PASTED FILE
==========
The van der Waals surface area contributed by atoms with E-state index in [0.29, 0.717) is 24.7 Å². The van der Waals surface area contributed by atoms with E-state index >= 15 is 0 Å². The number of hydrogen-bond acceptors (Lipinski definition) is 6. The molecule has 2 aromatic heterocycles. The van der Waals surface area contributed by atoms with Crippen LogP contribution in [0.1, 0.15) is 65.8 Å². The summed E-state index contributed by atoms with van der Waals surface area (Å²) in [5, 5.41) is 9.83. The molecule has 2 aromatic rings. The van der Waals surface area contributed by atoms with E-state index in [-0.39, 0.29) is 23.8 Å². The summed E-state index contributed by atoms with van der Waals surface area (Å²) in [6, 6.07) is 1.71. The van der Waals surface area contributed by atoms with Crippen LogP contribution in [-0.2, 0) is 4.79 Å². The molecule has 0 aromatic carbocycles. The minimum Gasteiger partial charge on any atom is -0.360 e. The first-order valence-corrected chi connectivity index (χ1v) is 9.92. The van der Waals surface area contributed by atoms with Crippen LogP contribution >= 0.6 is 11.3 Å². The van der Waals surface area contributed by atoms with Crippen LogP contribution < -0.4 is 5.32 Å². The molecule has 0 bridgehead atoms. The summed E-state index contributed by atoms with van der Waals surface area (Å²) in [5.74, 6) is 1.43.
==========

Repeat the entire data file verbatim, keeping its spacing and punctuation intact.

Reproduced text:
The van der Waals surface area contributed by atoms with E-state index in [0.29, 0.717) is 24.7 Å². The van der Waals surface area contributed by atoms with E-state index >= 15 is 0 Å². The number of hydrogen-bond acceptors (Lipinski definition) is 6. The molecule has 2 aromatic heterocycles. The van der Waals surface area contributed by atoms with Crippen LogP contribution in [0.1, 0.15) is 65.8 Å². The summed E-state index contributed by atoms with van der Waals surface area (Å²) in [5, 5.41) is 9.83. The molecule has 2 aromatic rings. The van der Waals surface area contributed by atoms with E-state index in [-0.39, 0.29) is 23.8 Å². The summed E-state index contributed by atoms with van der Waals surface area (Å²) in [6, 6.07) is 1.71. The van der Waals surface area contributed by atoms with Crippen LogP contribution in [-0.2, 0) is 4.79 Å². The molecule has 0 aromatic carbocycles. The minimum Gasteiger partial charge on any atom is -0.360 e. The first-order valence-corrected chi connectivity index (χ1v) is 9.92. The van der Waals surface area contributed by atoms with Crippen LogP contribution >= 0.6 is 11.3 Å². The van der Waals surface area contributed by atoms with Crippen LogP contribution < -0.4 is 5.32 Å². The molecule has 0 bridgehead atoms. The summed E-state index contributed by atoms with van der Waals surface area (Å²) in [5.74, 6) is 1.43.